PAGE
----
This morning’s expectation-beating jobs report from the Bureau of Labor Statistics wasn’t just good for the economy, it was good for the housing sector, says Jed Kolko, chief economist for Trulia (TRLA).
“Overall, this was a great jobs report for housing. All three measures were strong,” Kolko says. “For now, at least, the job market is a tailwind for housing.”
Kolko said that residential construction employment is a strong measure of how job growth is going in the housing sector.
“Residential construction employment, including residential specialty trade contractors, increased by 20,100 in January versus one month earlier, and by 47,900 versus three months earlier. The three-month increase was the biggest in 23 months. Year-over-year, residential construction jobs are up 7.2%, ahead of overall job growth of 2.3%,” Kolko says. “But the number of units under construction was up much more: 17% y/y in December 2014. Why isn’t there more hiring? Because residential construction employment is still high relative to construction activity, even though multi-unit construction is an unusually high share of construction today (multi-unit construction needs fewer jobs per unit than single-family construction).”
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Doug Duncan, chief economist at Fannie Mae, expressed similar sentiments.
“The January jobs report marks a great start for 2015. The payroll increase of 257,000 in January, combined with upward revisions to the prior two months, pushed the 3-month average monthly gain to 336,000—the best since 1997,” Duncan said. “A 0.5% jump in average hourly earnings was a welcome signal to American workers that recent months of robust hiring may finally lead to a much needed rising trend in wage gains.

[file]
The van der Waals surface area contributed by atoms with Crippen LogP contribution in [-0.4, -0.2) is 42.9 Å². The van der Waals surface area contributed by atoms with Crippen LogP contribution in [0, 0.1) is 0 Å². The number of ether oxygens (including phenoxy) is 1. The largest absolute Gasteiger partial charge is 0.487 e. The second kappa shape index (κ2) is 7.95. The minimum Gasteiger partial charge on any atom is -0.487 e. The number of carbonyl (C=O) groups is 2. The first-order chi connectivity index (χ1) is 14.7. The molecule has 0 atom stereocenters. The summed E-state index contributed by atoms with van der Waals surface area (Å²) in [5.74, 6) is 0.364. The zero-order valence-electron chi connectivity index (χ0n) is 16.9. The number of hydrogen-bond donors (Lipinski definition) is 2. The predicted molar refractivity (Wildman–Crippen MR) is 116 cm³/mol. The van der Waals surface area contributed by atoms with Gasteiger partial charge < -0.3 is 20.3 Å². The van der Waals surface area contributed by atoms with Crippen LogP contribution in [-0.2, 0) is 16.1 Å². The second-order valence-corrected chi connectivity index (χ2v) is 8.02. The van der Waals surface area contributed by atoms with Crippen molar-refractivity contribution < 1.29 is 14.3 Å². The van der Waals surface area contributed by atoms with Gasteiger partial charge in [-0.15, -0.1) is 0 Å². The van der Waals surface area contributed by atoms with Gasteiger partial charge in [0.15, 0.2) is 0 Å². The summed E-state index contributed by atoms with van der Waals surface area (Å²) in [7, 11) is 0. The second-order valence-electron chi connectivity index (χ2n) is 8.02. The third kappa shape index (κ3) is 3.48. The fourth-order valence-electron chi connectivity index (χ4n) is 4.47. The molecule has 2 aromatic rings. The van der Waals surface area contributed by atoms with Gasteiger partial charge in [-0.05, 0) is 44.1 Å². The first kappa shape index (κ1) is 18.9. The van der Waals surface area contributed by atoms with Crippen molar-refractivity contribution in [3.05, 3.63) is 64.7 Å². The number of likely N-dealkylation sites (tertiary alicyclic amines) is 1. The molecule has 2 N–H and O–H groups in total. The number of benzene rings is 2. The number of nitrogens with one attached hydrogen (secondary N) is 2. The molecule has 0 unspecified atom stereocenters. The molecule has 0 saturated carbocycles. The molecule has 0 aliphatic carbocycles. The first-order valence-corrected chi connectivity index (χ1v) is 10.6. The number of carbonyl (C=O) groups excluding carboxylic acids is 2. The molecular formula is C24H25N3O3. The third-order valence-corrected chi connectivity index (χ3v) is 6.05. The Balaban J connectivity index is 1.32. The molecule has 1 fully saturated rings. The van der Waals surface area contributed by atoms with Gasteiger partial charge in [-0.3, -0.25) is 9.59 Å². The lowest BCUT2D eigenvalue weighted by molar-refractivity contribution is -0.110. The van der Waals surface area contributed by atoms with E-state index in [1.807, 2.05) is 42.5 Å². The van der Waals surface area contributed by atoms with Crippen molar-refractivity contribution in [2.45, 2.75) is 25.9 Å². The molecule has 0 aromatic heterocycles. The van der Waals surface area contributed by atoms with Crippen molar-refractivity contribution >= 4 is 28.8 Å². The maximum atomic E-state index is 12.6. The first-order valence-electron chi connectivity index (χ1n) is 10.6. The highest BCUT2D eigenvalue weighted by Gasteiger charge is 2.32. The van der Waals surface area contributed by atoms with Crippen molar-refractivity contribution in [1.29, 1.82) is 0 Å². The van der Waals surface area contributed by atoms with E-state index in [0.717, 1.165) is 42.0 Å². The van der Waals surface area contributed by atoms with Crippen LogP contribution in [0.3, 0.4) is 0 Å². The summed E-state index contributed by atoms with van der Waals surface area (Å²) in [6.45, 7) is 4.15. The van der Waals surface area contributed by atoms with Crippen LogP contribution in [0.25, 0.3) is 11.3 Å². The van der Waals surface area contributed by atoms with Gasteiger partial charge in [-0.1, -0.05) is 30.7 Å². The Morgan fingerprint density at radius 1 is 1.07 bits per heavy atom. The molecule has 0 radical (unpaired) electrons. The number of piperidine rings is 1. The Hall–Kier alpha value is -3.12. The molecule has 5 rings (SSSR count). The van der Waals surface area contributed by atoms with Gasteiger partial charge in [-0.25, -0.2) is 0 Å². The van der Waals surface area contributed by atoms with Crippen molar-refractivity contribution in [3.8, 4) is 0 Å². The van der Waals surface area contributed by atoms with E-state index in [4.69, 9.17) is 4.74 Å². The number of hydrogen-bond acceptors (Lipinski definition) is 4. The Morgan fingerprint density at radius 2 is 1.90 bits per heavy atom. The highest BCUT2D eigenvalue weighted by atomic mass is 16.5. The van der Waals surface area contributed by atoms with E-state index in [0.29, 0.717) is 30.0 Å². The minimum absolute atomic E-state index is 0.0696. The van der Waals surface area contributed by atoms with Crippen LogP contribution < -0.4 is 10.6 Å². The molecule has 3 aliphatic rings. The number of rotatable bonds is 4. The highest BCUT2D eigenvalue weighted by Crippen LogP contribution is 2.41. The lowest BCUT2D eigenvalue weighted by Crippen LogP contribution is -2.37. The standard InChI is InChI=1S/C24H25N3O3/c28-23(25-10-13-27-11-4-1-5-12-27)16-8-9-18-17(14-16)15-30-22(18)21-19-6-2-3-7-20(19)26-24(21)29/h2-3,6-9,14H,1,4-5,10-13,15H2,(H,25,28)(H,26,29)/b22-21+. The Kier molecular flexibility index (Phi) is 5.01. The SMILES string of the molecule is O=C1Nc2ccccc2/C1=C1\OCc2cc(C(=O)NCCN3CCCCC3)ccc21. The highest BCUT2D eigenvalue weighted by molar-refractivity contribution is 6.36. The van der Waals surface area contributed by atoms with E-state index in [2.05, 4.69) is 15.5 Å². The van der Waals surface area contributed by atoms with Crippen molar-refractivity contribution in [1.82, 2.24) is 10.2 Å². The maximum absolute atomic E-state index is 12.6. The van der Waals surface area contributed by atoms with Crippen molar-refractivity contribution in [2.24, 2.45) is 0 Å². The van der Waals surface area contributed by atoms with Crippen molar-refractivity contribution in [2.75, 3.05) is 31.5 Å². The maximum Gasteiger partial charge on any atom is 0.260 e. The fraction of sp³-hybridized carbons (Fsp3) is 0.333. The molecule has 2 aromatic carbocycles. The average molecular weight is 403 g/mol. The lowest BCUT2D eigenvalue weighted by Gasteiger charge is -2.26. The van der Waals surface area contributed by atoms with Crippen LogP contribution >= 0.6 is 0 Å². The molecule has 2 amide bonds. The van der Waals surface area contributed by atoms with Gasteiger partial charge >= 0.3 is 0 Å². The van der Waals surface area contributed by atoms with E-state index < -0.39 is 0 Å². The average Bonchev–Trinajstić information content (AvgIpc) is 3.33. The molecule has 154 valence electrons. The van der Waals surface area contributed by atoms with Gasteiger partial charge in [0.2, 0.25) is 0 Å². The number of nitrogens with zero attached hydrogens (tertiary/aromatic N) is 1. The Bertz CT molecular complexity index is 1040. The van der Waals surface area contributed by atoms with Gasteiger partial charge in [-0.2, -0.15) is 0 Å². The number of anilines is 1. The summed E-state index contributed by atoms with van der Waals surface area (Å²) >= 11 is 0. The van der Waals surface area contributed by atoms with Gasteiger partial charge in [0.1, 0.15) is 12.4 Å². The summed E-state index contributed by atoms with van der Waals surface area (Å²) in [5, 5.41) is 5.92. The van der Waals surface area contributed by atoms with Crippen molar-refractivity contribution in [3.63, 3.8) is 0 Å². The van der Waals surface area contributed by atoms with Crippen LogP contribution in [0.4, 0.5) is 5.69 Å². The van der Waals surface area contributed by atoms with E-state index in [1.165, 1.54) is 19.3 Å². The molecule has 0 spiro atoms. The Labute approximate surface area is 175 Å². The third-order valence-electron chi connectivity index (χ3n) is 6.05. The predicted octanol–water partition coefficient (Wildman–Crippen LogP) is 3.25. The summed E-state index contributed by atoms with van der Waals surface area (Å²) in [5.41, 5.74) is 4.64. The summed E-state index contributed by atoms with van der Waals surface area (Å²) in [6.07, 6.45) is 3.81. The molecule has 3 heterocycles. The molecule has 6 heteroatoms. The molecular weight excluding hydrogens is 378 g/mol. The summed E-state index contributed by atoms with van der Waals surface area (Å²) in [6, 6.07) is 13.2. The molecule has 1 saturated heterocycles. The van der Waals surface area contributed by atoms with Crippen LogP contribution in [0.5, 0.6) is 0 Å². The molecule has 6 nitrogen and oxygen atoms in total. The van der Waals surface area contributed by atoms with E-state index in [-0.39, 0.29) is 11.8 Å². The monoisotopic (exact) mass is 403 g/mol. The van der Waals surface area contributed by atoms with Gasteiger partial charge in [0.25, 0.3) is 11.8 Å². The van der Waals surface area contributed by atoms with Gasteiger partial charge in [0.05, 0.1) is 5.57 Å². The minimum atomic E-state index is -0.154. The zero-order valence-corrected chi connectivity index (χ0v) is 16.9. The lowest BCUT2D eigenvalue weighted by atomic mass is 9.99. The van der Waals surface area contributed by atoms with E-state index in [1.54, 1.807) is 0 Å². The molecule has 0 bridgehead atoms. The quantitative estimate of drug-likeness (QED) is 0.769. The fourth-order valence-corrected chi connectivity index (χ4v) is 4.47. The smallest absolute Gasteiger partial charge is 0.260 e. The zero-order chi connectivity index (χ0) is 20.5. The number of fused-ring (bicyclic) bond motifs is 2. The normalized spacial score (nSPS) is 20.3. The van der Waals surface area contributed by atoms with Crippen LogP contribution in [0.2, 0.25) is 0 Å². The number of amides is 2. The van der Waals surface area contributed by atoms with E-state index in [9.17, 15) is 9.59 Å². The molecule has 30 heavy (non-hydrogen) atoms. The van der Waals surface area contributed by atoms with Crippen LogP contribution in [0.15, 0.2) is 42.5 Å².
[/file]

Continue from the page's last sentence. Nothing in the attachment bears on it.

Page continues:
“The Fannie Mae January National Housing Survey, to be released next week, is expected to show that improving economic conditions are lifting consumer spirits and brightening views of their personal finances and the housing market. Together, our survey results and today’s jobs report strengthens our expectation that stronger hiring and firming income growth will be the primary catalysts for a faster pace of housing recovery in 2015,” Duncan said.
Kolko also points to job growth among millennials and in those metros hit hardest by the housing crisis.
“In this recovery, the virtuous cycle between jobs and housing has generally been weak,” he notes. “Young-adult employment rose yet again. Employment among 25-34 year-olds, the prime age group for housing demand, was at 76.6% in January — up from 75.8% one year ago, and the highest level since the end of 2008. It’s now halfway back to normal.”
On the clobbered metros, he noted this.
“Job growth in clobbered metros has been above the national level since mid-2011. Florida is leading the recovery among formerly hard-hit markets,” Kolko said. “Among clobbered metros, Orlando (+4.3%), Fort Lauderdale (+3.7%), Miami (+2.8%), and Phoenix (+2.7%) had especially strong year-over-year job growth, while Detroit’s job growth lagged (+0.8%).”